As to the campaign of Ron Paul, he noted that he will likely stay in the campaign until the Republican nominating convention, that he knows he can’t win the nomination, and he hopes to influence the platform and direction of the fall campaign.

Brody believes that by the end of June, the Republican Party is going to come together to figure out the bigger picture of things. The topic at the forefront of that bigger picture is the question of whether Mitt Romney is a damaged candidate as he prepares to take on President Obama in the fall.

Brody feels that it will be a tight race for president with President Obama a slight favorite due to the power of incumbency and the improving economy.

With the likelihood that Romney will win the GOP nomination, Brody wonders who will be his vice president. Listing a few possible names from out of the woodwork, Brody said Mike Huckabee will most likely be the man who is able to bring evangelical voters onto the Romney express.

“Mike Huckabee would most definitely be the guy to seal the deal,” Brody said. “He’s probably the one guy who could truly get evangelicals off the couch who are skeptical of Romney.”

At the Media Appreciation Luncheon, Brody touched base on similar topics to that of his KHIPP speech. Brody showed a YouTube video of a Herman Cain interview for Brody’s political blog, “The Brody File.”

In the video, Brody asked Cain how he would respond to “gotcha” type questions in his then-attempt at winning the GOP race for Presidential candidate.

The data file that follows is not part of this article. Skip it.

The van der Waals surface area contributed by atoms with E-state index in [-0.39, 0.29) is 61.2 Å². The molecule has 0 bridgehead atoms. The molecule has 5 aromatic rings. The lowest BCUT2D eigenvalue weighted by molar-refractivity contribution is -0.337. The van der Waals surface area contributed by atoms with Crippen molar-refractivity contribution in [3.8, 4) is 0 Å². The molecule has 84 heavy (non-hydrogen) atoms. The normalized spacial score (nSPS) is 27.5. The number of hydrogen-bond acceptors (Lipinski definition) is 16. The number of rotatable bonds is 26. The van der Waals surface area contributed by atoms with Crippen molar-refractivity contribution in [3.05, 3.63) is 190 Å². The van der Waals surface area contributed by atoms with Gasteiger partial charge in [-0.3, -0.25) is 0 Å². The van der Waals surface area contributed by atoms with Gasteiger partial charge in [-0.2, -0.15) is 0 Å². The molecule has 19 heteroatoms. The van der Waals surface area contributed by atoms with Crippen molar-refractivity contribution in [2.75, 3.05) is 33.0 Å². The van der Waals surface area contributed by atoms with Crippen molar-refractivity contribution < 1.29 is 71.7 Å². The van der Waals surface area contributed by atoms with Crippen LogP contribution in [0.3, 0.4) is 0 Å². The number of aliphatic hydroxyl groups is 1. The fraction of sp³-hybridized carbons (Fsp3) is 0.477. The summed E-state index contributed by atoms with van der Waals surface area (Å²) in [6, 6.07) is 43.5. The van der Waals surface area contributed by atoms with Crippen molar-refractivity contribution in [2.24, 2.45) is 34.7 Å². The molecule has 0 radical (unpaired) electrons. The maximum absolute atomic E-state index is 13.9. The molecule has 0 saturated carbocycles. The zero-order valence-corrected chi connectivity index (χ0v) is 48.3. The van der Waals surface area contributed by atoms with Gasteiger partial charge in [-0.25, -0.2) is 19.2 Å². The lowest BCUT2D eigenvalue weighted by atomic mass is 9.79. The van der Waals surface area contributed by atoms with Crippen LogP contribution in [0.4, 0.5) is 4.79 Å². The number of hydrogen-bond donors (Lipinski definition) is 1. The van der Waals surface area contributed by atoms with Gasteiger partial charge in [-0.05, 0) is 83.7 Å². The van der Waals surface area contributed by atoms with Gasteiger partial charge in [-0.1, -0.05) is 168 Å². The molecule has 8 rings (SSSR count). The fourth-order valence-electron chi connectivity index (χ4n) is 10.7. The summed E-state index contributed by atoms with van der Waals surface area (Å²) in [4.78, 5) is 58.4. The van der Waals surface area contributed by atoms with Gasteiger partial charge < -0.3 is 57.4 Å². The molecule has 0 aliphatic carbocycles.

Brody asked, “Are you ready for the ‘gotcha’ questions that are coming from the media and others on foreign policy? Like, who’s the president of Uzbekistan?…”

Cain’s response went viral within days with the help of YouTube.

“I’m ready for the ‘gotcha’ questions and they’re already starting to come. And when they ask me, ‘Who is the president of Ubeki-beki-beki-beki-stan-stan?’ I’m going to say, ‘You know, I don’t know. Do you know?’” Cain said. “And then I’m going to say, ‘How’s that going to create one job?’”

Brody’s advice to journalism students, and aspiring journalists alike was simple.

“Be careful,” Brody said. “Because you never know who is going to hear this stuff.

Campbellsville University is a widely acclaimed Kentucky-based Christian university with more than 3,500 students offering 63 undergraduate options, 17 master’s degrees, five postgraduate areas and eight pre-professional programs. The website for complete information is campbellsville.edu.